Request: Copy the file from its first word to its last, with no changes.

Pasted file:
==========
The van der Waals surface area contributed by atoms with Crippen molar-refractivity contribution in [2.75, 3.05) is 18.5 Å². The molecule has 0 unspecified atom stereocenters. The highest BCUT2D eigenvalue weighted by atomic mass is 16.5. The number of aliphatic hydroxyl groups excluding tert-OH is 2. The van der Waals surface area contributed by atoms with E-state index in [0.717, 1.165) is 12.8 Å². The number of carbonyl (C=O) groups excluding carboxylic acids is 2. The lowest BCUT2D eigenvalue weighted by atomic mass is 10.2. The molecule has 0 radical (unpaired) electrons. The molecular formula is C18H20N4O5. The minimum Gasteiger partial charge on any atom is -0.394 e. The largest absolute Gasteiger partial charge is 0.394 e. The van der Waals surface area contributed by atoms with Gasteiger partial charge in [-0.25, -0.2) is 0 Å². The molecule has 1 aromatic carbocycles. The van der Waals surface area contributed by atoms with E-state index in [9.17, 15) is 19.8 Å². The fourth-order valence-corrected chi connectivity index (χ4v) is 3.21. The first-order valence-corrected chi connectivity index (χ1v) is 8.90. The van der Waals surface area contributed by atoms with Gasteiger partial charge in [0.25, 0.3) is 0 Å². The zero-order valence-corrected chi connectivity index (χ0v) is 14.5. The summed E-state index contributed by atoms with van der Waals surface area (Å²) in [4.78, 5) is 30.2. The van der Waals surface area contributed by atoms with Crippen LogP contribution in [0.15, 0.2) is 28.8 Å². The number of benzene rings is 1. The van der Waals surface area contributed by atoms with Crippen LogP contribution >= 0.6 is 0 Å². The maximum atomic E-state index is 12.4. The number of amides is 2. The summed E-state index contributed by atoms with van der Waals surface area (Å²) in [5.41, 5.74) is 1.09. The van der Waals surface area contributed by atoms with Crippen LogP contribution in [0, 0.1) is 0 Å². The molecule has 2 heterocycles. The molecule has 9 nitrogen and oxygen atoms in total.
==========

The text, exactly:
The van der Waals surface area contributed by atoms with Crippen molar-refractivity contribution in [2.75, 3.05) is 18.5 Å². The molecule has 0 unspecified atom stereocenters. The highest BCUT2D eigenvalue weighted by atomic mass is 16.5. The number of aliphatic hydroxyl groups excluding tert-OH is 2. The van der Waals surface area contributed by atoms with E-state index in [0.717, 1.165) is 12.8 Å². The number of carbonyl (C=O) groups excluding carboxylic acids is 2. The lowest BCUT2D eigenvalue weighted by atomic mass is 10.2. The molecule has 0 radical (unpaired) electrons. The molecular formula is C18H20N4O5. The minimum Gasteiger partial charge on any atom is -0.394 e. The largest absolute Gasteiger partial charge is 0.394 e. The van der Waals surface area contributed by atoms with Gasteiger partial charge in [-0.25, -0.2) is 0 Å². The molecule has 1 aromatic carbocycles. The van der Waals surface area contributed by atoms with E-state index in [9.17, 15) is 19.8 Å². The fourth-order valence-corrected chi connectivity index (χ4v) is 3.21. The first-order valence-corrected chi connectivity index (χ1v) is 8.90. The van der Waals surface area contributed by atoms with Gasteiger partial charge in [0.25, 0.3) is 0 Å². The zero-order valence-corrected chi connectivity index (χ0v) is 14.5. The summed E-state index contributed by atoms with van der Waals surface area (Å²) in [4.78, 5) is 30.2. The van der Waals surface area contributed by atoms with Crippen LogP contribution in [0.15, 0.2) is 28.8 Å². The number of benzene rings is 1. The van der Waals surface area contributed by atoms with Crippen LogP contribution >= 0.6 is 0 Å². The maximum atomic E-state index is 12.4. The number of amides is 2. The summed E-state index contributed by atoms with van der Waals surface area (Å²) in [5.41, 5.74) is 1.09. The van der Waals surface area contributed by atoms with Crippen LogP contribution in [0, 0.1) is 0 Å². The molecule has 2 heterocycles. The molecule has 9 nitrogen and oxygen atoms in total.